DANA BASH, CNN CHIEF POLITICAL CORRESPONDENT: No absolutely. And there's no question with that as you said without saying the names or the states. This was a direct contrast intentional contrast that he was making with the Governor of Georgia and the Governor of Florida who are saying it's okay to open by the week's - end of the week tattoo parlors and nail salons where it's impossible for anybody to understand how those are doable with social distancing measures in place?

And so he's very keenly aware of as you said the platform he has of the voice he has right now particularly given how bad it has been in New York that it's just been such a hot spot? But the other thing that I found interesting in his presentation and the temperament of Andrew Cuomo is that he takes people along and allows people to see that it isn't easy.

He's not just saying no we're not going to do this. He did say it's stupid and you shouldn't - you should be careful but he's also being very transparent in how difficult it is? And when it comes to leadership that makes it easier to digest for people if you see that he even he is struggling that it is a hard decision, just keep things in place.

You know it's a tactic that certainly could work for him and maybe he could be emulated by people in the White House even if it's not the President perhaps his top medical people who were asked questions and very diplomatic almost to a fault when asked about these state's yesterday.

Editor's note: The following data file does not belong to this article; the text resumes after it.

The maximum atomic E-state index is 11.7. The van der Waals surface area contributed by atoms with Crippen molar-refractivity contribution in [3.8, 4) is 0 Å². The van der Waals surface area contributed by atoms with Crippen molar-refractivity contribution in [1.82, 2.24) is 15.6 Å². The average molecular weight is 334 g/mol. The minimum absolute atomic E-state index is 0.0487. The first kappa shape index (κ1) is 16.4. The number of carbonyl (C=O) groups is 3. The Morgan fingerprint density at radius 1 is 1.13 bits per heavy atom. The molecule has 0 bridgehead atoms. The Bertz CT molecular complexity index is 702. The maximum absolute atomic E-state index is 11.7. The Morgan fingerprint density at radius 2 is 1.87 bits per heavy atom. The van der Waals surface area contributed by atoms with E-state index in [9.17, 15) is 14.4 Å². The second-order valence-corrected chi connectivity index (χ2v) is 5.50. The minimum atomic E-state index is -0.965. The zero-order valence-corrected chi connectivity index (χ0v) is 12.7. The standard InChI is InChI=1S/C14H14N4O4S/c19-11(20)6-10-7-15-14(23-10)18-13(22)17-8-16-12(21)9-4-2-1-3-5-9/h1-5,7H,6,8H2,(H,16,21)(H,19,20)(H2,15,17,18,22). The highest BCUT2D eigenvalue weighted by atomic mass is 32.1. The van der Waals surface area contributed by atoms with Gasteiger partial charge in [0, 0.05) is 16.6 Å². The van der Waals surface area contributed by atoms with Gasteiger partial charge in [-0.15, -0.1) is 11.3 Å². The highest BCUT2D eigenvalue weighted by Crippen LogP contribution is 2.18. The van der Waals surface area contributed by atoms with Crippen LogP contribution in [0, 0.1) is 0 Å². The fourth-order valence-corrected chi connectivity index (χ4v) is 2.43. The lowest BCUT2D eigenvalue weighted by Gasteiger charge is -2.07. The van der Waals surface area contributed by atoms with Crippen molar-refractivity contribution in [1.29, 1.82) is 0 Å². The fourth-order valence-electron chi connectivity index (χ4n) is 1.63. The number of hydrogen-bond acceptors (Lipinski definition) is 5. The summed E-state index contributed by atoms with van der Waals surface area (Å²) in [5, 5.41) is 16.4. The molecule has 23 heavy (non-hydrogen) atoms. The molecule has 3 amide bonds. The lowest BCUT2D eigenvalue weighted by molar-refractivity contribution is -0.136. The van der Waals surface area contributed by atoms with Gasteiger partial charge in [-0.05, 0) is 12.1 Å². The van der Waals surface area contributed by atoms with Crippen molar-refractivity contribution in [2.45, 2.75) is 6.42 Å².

KING: Right and Sanjay to that point you live in Georgia where the Governor has been quite aggressive. He says he's going to put his foot on the pedal to reopen. The Governor of Florida moving forward as Dana said. Some other Governors a bit more slowly even as Governor Cuomo was

speaking he's a politician so maybe people are watching saying he's a Democrat. He just wants to pick a fight with Republican Governors.

Even as he was speaking the IHME which is one of the modelers out at the University of Washington a model often cited by the White House came out with a new analysis that essentially like Governor Cuomo says hey Governors you better be careful here right?


DR. SANJAY GUPTA, CNN CHIEF MEDICAL CORRESPONDENT: Yes, very much so. I mean you know the these are models so you know we dig into these models and the models do change but what they're saying for example for Georgia is that the - it really needs to - the reopening really can't be considered until the middle of June.

It's actually 4 days later now than it was before. And again these models do bounce around. But the point is that it's nowhere close. You know it in the past it was the beginning of June perhaps end of May but now it's even further along.